The Rose Tattoo concerns itself with several of Tennessee Williams’s major themes, especially the importance of sex as the vital key to all human relations, and the ability of women to see this reality much more clearly than men. Serafina is the most obvious bearer of this message, as she revels in her pregnancy early in the play and on more than one occasion brags about the rich sexual life she and Rosario share. In fact, whenever she speaks of Rosario, her speech is in terms of their unquenchable sexual desire for each other. When Rosario is killed and the object of her desire is removed, Serafina completely disintegrates, both physically and mentally, and becomes almost inhuman in her slatternly appearance and bizarre behavior. Her connection with Rosario is so strong that she defies the Roman Catholic Church and keeps his ashes in a kind of shrine, equating them with the statue of the Virgin Mary. Rosario becomes a kind of god to her, and she speaks of how she holds him in her arms in her dreams and memories, which are more important to her than anything in the world of the living.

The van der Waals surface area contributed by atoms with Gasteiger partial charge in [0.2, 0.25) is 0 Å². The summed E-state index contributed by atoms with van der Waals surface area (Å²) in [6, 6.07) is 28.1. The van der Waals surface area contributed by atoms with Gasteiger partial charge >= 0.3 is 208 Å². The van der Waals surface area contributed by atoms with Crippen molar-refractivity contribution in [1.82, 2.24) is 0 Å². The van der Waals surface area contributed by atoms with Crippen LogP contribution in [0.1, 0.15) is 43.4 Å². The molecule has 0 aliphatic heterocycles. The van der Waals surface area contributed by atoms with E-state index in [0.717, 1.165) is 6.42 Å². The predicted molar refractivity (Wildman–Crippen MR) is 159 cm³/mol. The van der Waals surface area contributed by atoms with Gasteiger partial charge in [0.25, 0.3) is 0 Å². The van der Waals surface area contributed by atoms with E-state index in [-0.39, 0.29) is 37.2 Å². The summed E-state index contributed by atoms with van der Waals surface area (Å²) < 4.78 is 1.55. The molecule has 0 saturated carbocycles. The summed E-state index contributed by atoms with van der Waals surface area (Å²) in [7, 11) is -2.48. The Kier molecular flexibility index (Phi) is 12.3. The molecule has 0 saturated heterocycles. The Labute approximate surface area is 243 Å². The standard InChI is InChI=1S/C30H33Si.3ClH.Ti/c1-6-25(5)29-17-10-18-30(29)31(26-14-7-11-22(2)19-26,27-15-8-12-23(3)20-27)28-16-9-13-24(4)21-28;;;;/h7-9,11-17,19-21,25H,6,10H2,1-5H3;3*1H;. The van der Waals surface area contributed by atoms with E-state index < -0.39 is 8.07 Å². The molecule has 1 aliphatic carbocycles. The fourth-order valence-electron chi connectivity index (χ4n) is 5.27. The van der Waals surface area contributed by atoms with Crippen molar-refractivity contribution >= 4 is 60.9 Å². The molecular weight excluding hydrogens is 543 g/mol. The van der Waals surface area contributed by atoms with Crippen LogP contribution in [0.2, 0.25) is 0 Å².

Serafina also attempts to control her daughter Rosa’s sexuality, locking her in the house naked so she cannot leave to meet Jack, her sailor boyfriend. The fact that Rosa is kept naked calls attention to her entry into the world of adult sexual desire. Serafina also makes Jack kneel before a statue of Mary to pledge that he will respect Rosa’s purity. Later it becomes clear that Rosa is more than willing to be seduced by Jack, while he is restrained by his pledge before the Virgin Mary. Rosa realizes the power of sexuality, while Jack is restrained by societal and religious mores.